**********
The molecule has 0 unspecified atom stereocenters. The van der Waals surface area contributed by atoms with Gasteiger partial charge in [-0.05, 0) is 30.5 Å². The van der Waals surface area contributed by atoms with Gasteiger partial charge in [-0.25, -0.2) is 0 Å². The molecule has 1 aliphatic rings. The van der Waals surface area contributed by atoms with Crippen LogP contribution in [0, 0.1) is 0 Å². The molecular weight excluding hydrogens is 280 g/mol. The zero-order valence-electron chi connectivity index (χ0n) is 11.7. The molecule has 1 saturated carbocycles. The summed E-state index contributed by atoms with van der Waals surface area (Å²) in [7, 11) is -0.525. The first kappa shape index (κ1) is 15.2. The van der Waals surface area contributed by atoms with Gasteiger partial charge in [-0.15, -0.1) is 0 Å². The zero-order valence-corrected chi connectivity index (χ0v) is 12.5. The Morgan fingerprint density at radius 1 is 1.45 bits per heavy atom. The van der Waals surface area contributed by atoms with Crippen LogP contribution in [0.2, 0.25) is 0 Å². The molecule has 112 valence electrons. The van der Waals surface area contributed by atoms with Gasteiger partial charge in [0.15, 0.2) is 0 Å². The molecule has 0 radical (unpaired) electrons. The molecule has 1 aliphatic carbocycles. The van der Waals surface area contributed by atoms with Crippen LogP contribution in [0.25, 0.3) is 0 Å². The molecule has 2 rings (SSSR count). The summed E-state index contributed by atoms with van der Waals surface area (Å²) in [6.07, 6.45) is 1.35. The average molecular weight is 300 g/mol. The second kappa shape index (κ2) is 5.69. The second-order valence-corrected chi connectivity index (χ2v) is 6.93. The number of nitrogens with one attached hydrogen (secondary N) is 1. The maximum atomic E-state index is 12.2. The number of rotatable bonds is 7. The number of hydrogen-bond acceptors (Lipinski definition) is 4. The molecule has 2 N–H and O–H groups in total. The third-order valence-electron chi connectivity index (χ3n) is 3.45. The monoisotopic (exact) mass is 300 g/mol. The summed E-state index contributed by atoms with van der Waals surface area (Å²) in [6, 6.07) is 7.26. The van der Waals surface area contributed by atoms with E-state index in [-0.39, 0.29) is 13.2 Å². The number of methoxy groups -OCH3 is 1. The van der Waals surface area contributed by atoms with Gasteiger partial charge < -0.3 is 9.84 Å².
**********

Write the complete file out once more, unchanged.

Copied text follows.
The molecule has 0 unspecified atom stereocenters. The van der Waals surface area contributed by atoms with Gasteiger partial charge in [-0.05, 0) is 30.5 Å². The van der Waals surface area contributed by atoms with Gasteiger partial charge in [-0.25, -0.2) is 0 Å². The molecule has 1 aliphatic rings. The van der Waals surface area contributed by atoms with Crippen LogP contribution in [0, 0.1) is 0 Å². The molecular weight excluding hydrogens is 280 g/mol. The zero-order valence-electron chi connectivity index (χ0n) is 11.7. The molecule has 1 saturated carbocycles. The summed E-state index contributed by atoms with van der Waals surface area (Å²) in [7, 11) is -0.525. The first kappa shape index (κ1) is 15.2. The van der Waals surface area contributed by atoms with Gasteiger partial charge in [-0.15, -0.1) is 0 Å². The zero-order valence-corrected chi connectivity index (χ0v) is 12.5. The Morgan fingerprint density at radius 1 is 1.45 bits per heavy atom. The van der Waals surface area contributed by atoms with Crippen LogP contribution in [0.2, 0.25) is 0 Å². The molecule has 112 valence electrons. The van der Waals surface area contributed by atoms with Gasteiger partial charge in [0.15, 0.2) is 0 Å². The molecule has 0 radical (unpaired) electrons. The molecule has 1 aliphatic carbocycles. The van der Waals surface area contributed by atoms with Crippen LogP contribution in [0.25, 0.3) is 0 Å². The molecule has 2 rings (SSSR count). The summed E-state index contributed by atoms with van der Waals surface area (Å²) in [6.07, 6.45) is 1.35. The average molecular weight is 300 g/mol. The second kappa shape index (κ2) is 5.69. The second-order valence-corrected chi connectivity index (χ2v) is 6.93. The number of nitrogens with one attached hydrogen (secondary N) is 1. The maximum atomic E-state index is 12.2. The number of rotatable bonds is 7. The number of hydrogen-bond acceptors (Lipinski definition) is 4. The molecule has 2 N–H and O–H groups in total. The third-order valence-electron chi connectivity index (χ3n) is 3.45. The monoisotopic (exact) mass is 300 g/mol. The summed E-state index contributed by atoms with van der Waals surface area (Å²) in [6, 6.07) is 7.26. The van der Waals surface area contributed by atoms with E-state index in [-0.39, 0.29) is 13.2 Å². The number of methoxy groups -OCH3 is 1. The van der Waals surface area contributed by atoms with Gasteiger partial charge < -0.3 is 9.84 Å².